I guess it boils down to semantics, but to me all of what you said distills down to the "guitar-as-art pitch." Fancy inlays, definitely. Historic reproduction, to me, also is an art form. And when folks can wail on an off-the-shelf Squier and can't tell whether a guitar played in a clip is an LP or Tele (I at least fall into both, and I think the vast majority of folks do too), to me all the exotic materials and painstaking construction methods also are just an expression of the builder's art.

And it's all worth the money if someone buys it. Just like any other art piece.
 

slowerhand

Silver Supporting Member
Messages
2,205
It could be the "art", but sometimes it's also just reputation. If you're the "in" builder of the moment, you almost have to raise your price to keep demand under control. All those 10k builders were making guitars for much less, usually not all that long ago.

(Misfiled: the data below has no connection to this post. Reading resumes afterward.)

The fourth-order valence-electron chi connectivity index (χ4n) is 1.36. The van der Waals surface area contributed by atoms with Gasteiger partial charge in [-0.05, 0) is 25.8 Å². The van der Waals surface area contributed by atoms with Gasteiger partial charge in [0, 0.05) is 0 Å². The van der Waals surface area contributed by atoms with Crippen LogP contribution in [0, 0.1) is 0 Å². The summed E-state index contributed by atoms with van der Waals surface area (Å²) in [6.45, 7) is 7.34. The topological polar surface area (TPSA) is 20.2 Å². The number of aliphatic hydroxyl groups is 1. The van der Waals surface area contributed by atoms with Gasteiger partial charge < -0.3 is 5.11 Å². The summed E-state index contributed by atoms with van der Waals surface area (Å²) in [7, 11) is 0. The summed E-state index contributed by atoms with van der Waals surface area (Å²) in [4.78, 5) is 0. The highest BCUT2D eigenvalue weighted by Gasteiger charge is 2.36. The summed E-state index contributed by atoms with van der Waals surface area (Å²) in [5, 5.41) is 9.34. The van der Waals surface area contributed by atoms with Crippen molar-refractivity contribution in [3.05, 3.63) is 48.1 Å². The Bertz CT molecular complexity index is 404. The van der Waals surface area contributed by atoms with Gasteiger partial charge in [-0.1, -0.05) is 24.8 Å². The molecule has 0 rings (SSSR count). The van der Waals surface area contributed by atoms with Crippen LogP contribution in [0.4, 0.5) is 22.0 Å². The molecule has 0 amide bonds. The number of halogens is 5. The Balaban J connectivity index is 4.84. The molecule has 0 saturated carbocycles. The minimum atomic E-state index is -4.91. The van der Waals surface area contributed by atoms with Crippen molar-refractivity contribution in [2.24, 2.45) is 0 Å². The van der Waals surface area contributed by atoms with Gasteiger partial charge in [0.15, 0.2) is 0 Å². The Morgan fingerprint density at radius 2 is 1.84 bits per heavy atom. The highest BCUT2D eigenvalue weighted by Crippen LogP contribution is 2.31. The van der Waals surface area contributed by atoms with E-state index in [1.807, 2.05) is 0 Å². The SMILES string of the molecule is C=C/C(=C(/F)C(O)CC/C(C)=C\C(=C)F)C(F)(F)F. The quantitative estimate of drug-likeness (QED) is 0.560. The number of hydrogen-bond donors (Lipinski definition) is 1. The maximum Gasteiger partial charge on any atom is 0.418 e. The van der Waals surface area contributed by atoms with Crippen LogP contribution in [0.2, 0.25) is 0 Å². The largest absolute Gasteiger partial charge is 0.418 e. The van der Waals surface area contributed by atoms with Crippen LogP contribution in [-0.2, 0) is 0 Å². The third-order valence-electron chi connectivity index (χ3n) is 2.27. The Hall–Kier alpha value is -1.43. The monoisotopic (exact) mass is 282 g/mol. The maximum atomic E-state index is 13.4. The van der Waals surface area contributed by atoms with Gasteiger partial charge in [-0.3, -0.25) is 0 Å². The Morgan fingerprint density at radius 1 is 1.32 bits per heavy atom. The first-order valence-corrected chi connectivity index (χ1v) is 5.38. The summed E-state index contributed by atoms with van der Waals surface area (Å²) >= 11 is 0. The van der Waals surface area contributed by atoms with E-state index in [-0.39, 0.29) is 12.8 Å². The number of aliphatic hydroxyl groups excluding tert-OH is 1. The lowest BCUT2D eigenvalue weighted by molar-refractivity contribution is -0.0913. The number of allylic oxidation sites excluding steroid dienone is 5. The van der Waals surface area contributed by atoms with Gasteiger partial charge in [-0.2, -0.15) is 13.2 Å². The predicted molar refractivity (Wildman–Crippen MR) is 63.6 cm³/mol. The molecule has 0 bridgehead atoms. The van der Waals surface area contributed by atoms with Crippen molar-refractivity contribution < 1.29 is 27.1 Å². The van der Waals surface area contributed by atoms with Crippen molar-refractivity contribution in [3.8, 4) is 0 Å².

Without getting into names, I've played some uber-expensive guitars that left me underwhelmed, and some reasonably priced small-builder guitars that I think are as good as anything. I think the difference is sometimes no more than some being more active/successful at promoting themselves.
 
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beorn

Member
Messages
1,783
I guess it boils down to semantics, but to me all of what you said distills down to the "guitar-as-art pitch." Fancy inlays, definitely. Historic reproduction, to me, also is an art form. And when folks can wail on an off-the-shelf Squier and can't tell whether a guitar played in a clip is an LP or Tele (I at least fall into both, and I think the vast majority of folks do too), to me all the exotic materials and painstaking construction methods also are just an expression of the builder's art
Sure. When I said "guitar-as-art" I mean visual art. Hence all that work in the $15K Huber inlay. Doesn't affect tone or playability.